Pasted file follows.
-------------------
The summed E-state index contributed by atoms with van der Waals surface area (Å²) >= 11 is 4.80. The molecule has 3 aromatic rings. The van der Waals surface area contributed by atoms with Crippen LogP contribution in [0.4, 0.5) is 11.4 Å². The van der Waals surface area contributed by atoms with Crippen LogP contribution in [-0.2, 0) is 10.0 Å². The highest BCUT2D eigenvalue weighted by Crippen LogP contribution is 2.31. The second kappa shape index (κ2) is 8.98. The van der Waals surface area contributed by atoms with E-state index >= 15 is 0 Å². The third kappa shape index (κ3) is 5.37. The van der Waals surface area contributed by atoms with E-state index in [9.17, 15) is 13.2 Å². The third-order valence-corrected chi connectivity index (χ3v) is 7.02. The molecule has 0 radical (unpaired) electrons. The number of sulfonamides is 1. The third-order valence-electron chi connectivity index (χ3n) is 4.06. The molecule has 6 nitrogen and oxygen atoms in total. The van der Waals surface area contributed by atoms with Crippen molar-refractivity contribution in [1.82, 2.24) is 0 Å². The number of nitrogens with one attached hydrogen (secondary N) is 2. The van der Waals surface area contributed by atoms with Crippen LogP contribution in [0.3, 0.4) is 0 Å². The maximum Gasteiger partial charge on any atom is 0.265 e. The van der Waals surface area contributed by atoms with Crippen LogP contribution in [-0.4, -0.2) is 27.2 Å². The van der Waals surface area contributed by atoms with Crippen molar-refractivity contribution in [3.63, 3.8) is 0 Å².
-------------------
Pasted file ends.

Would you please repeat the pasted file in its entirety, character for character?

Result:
The summed E-state index contributed by atoms with van der Waals surface area (Å²) >= 11 is 4.80. The molecule has 3 aromatic rings. The van der Waals surface area contributed by atoms with Crippen LogP contribution in [0.4, 0.5) is 11.4 Å². The van der Waals surface area contributed by atoms with Crippen LogP contribution in [-0.2, 0) is 10.0 Å². The highest BCUT2D eigenvalue weighted by Crippen LogP contribution is 2.31. The second kappa shape index (κ2) is 8.98. The van der Waals surface area contributed by atoms with E-state index >= 15 is 0 Å². The third kappa shape index (κ3) is 5.37. The van der Waals surface area contributed by atoms with E-state index in [9.17, 15) is 13.2 Å². The third-order valence-corrected chi connectivity index (χ3v) is 7.02. The molecule has 0 radical (unpaired) electrons. The number of sulfonamides is 1. The third-order valence-electron chi connectivity index (χ3n) is 4.06. The molecule has 6 nitrogen and oxygen atoms in total. The van der Waals surface area contributed by atoms with Crippen molar-refractivity contribution in [1.82, 2.24) is 0 Å². The number of nitrogens with one attached hydrogen (secondary N) is 2. The van der Waals surface area contributed by atoms with Crippen LogP contribution in [0.3, 0.4) is 0 Å². The maximum Gasteiger partial charge on any atom is 0.265 e. The van der Waals surface area contributed by atoms with Crippen LogP contribution in [-0.4, -0.2) is 27.2 Å². The van der Waals surface area contributed by atoms with Crippen molar-refractivity contribution in [3.63, 3.8) is 0 Å².